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Live updates, May 19: Urgent law change needed to ensure legality of vaccine roll-out

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Welcome to The Spinoff’s live updates for May 19, bringing you the latest news updated throughout the day. Get in touch at stewart@thespinoff.co.nz8.00am: Urgent law change needed to ensure legality of vaccine roll-outNew legislation is on the way to ensure that the government’s vaccine drive can continue.A High Court decision questioned whether the entire population […]

Welcome to The Spinoff’s live updates for May 19, bringing you the latest news updated throughout the day. Get in touch at stewart@thespinoff.co.nz

8.00am: Urgent law change needed to ensure legality of vaccine roll-out

New legislation is on the way to ensure that the government’s vaccine drive can continue.

A High Court decision questioned whether the entire population could be legally given the Covid-19 jab under the Medicines Act – the law used by health minister Andrew Little.

“The law has for some time now, lacked clarity over how it can be applied,” Little said last night.

“There are six products currently in use under section 23 [of the Act], including two types of contraceptives, two pandemic flu vaccines, the Pfizer Covid-19 vaccine and an electrolyte solution used in hospitals, potentially affected by the decision.”

A new bill to ensure the vaccine roll-out continued according to schedule will be introduced today, Little confirmed. “The Medicines Amendment Bill is expected to be passed under urgency [today] in order to protect New Zealanders early access to medicines when needed.”

Both National and Act have pledged support for the law change, although David Seymour told Stuff the courts were right to uphold the law.

The legal debacle is the latest in a recent string of issues potentially impacting the Covid-19 vaccine drive. Yesterday, as I reported in the live updates, a report by the auditor-general questioned whether the vaccine roll-out would be able to meet the end of the year deadline for population-wide vaccination. “I am not yet confident that all of the pieces will fall into place quickly enough for the immunisation programme to reach the level of vaccinations required for the government to meet its goals,” the auditor-general John Ryan said his report.

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7.30am: Top stories from The Bulletin

Something very wrong has happened to the computer systems at the Waikato DHB, and it’s not yet clear how long it will last. Yesterday what is believed to be a hacking attack was launched, taking down information systems from Hamilton down to Taumarunui. In terms of the effect, it has left hospital workers relying on a lot more paper copies of records than would normally be the case, and some patient services have been affected. The NZ Herald reports the National Cyber Security Centre has been called in, on the grounds that they monitor and defend against threats to organisations of national significance.

According to RNZ’s news this morning, patients are still waiting to hear when postponed services will go back to normal. Some procedures had to be cancelled at very short notice.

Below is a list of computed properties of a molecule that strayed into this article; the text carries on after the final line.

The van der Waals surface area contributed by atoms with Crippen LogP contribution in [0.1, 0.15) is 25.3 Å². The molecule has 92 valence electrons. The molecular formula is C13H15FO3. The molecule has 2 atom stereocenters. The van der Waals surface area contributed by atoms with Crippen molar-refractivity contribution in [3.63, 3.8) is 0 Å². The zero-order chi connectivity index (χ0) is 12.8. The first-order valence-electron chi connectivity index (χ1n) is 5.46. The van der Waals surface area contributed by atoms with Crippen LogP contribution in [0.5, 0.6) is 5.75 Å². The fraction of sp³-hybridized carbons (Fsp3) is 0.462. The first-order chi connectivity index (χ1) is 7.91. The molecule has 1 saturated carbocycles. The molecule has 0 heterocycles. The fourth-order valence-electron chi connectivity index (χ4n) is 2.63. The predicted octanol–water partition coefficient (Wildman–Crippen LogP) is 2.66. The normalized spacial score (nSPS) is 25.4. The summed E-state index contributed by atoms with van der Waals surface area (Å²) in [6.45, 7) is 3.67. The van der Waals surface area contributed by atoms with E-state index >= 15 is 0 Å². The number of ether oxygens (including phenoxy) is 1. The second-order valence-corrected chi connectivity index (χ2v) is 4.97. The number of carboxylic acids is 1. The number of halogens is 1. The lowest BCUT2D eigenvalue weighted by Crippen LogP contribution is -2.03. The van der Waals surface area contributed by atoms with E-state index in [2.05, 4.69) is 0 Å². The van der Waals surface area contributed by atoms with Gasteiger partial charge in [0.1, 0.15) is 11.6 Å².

The local DHB boss has been adamant that no ransom will be paid, reports One News. There has been speculation that it might be a ransom attack. Chief executive Kevin Snee said police were currently trying to verify that, after a message was received. There has also been speculation that the attack is similar in nature to those that hit the NZX and other organisations last year. Radio NZ has a good explainer on what ransomware and ransom attacks involve.

Meanwhile in unrelated news (though it is a story about health system capacity) the Auditor General is concerned about vaccine rollout timeframes. Our live updates reports a number of recommendations have been made to ensure that all New Zealanders who want one can be vaccinated by the end of the year. In response, the health ministry said some of those recommendations had already been put in place. Both Dr Ashley Bloomfield and minister Chris Hipkins described the target as challenging but achievable.


Human rights watchdog Amnesty International is criticising the practice of locking asylum seekers up in prisons. Newshub’s Amelia Wade reports that people fleeing their countries have then found themselves double-bunked with prisoners who are violent and dangerous. Immigration NZ said most asylum seekers aren’t detained – and those who are is because of questions around their identity. But Tim Maurice from the Asylum Seekers Support Trust said that doesn’t make sense as a policy, because in some cases the only way asylum seekers will be able to get to safety in New Zealand is on false documents.

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Meanwhile, the Chief Ombudsman is criticising Corrections for not making improvements to prisoner welfare, despite many calls for them to do so, reports Radio NZ. Ombudsman staff regularly make surprise visits to prisons, but the recommendations haven’t gained much traction – Peter Boshier said this is in contrast to other, more proactive government departments. “I want to find out why problems continue to exist across the whole prison network and how the department is genuinely taking action to address these,” said Boshier in announcing a new investigation into Corrections.

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Source: The Spinoff https://thespinoff.co.nz/politics/19-05-2021/live-updates-may-19-urgent-law-changed-needed-to-ensure-legality-of-vaccine-roll-out/

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